Low-Tension Glaucoma Treatment & Management

Updated: Sep 20, 2018
  • Author: Mitchell V Gossman, MD; Chief Editor: Hampton Roy, Sr, MD  more...
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Treatment

Medical Care

In low-tension glaucoma (LTG), the aim of IOP-lowering medications is for a reduction of at least 30%.

Also see the following clinical guideline summaries:

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Surgical Care

Argon laser trabeculoplasty (ALT): This procedure may have minimal effect because the intraocular pressure (IOP) is already in the reference range.

Selective laser trabeculoplasty (SLT): SLT targets pigment-producing cells in the trabecular meshwork with less tissue destruction and scarring compared with ALT.

Trabeculectomy: If medical therapy is ineffective, adjunctive antimetabolite therapy likely is needed for postoperative IOP to be in the single digits. A higher risk of hypotony and endophthalmitis exists when targeting extremely low pressures that may be needed to retard or prevent progression of field loss.

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Consultations

Neurophthalmologist consultation can be ordered to rule out compressive optic neuropathy (as indicated).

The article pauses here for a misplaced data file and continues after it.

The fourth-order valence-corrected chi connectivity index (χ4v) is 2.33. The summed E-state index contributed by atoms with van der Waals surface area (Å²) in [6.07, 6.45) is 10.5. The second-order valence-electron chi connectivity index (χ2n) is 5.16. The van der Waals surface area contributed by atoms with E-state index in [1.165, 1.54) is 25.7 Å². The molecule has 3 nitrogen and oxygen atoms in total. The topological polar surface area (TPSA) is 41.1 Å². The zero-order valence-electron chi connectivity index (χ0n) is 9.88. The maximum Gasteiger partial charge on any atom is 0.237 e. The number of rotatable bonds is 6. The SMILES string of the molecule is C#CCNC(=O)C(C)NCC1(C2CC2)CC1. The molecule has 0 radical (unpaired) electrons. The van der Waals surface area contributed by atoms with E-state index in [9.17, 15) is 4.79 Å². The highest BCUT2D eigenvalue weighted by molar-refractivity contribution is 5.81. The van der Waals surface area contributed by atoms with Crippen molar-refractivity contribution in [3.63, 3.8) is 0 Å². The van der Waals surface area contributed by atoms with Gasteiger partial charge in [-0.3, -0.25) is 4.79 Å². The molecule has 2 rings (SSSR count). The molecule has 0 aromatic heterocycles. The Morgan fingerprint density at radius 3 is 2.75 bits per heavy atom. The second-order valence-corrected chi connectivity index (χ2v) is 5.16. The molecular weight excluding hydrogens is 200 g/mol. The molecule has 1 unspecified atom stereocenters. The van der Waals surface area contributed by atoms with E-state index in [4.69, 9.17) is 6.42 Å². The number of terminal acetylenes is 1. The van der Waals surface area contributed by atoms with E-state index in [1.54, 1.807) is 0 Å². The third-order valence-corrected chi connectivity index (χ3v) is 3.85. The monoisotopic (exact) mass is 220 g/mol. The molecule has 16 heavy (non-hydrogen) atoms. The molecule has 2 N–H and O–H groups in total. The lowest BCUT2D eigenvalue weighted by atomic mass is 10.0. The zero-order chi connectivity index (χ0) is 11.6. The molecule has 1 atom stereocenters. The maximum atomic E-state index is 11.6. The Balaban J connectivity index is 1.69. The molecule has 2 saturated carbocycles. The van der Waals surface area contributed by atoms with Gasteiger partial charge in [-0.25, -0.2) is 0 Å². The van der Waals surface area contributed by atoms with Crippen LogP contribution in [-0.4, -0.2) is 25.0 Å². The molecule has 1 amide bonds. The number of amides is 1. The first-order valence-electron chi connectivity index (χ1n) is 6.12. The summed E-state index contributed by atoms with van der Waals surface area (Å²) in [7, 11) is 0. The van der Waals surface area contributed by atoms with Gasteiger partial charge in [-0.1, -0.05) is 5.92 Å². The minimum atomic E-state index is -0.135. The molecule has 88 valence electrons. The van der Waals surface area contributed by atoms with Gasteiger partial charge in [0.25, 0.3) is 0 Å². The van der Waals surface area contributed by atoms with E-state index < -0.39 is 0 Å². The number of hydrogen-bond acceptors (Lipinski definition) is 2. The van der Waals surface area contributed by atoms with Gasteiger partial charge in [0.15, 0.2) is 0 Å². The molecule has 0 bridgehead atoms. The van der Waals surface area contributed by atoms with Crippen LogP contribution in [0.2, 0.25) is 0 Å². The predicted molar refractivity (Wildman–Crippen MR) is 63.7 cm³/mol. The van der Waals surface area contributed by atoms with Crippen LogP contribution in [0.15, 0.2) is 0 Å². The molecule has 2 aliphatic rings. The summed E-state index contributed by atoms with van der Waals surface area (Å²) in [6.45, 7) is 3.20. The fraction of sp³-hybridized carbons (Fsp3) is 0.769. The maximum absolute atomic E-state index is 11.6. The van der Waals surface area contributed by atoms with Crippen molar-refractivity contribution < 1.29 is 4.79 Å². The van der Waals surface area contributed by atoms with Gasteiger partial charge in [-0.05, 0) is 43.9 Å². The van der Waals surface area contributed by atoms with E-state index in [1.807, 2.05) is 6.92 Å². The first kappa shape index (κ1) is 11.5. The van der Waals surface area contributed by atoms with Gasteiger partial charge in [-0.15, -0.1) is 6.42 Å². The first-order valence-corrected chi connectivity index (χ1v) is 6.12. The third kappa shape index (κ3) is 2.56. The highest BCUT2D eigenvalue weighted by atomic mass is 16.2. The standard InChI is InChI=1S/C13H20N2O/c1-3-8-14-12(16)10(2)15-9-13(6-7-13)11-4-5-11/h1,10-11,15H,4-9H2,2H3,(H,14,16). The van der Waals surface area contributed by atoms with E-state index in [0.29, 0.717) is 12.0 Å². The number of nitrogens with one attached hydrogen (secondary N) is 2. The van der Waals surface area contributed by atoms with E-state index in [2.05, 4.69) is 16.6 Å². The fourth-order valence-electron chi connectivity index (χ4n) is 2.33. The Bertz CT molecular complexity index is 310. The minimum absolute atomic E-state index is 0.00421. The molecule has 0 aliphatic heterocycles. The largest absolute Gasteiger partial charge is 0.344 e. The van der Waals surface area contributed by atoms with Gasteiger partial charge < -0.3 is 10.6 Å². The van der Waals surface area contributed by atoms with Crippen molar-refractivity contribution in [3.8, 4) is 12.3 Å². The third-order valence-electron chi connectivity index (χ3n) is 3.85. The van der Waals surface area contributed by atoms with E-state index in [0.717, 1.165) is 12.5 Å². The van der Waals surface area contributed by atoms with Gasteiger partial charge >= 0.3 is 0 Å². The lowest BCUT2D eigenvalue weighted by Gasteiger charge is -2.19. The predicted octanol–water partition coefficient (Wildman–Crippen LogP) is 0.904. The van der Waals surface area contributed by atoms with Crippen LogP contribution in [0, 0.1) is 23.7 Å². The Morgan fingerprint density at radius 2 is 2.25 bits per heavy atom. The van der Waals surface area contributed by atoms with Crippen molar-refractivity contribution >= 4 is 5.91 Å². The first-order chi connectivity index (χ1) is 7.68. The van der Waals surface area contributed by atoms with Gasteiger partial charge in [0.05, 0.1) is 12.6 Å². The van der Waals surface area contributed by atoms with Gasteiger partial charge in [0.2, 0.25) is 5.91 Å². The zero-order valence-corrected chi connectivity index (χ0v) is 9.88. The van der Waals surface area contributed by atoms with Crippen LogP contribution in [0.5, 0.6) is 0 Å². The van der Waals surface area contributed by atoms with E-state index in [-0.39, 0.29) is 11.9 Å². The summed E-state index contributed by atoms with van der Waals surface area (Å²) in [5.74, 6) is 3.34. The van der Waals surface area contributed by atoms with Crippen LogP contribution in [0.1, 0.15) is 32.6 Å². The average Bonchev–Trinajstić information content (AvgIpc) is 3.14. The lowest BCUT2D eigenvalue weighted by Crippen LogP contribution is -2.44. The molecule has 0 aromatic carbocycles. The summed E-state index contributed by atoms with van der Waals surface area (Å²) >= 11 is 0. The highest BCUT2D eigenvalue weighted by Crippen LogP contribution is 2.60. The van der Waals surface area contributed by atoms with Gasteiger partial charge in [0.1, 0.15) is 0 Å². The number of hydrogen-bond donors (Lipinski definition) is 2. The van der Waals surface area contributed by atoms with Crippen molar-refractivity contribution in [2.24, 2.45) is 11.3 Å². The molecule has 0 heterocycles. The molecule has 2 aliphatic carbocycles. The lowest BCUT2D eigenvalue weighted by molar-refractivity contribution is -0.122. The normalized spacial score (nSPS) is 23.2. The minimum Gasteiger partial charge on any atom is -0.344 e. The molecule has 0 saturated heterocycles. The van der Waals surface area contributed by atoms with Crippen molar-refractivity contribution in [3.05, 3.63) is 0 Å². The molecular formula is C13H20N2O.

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Diet

An increase in salt intake may be recommended if the patient's diastolic blood pressure is significantly lower than the systolic blood pressure (ie, >70 mm Hg). However, controversy exists regarding this recommendation. Exercise caution in those patients with vascular or cardiac disease.

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Activity

No restrictions on activity are indicated.

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Long-Term Monitoring

After obtaining baseline optic disc photos and/or analysis and visual fields, patients should receive regular follow-up care (eg, at least every 6 months) to monitor for progression of field loss and optic nerve tissue in low-tension glaucoma (LTG).

Evaluate risk factors for defective visual-field progression linked to the following 4 independent predictive factors determined by the Canadian Glaucoma Study [22] :

  • Abnormal anticardiolipin antibody level

  • Higher mean intraocular pressure (IOP) at follow up

  • Higher baseline age

  • Female sex

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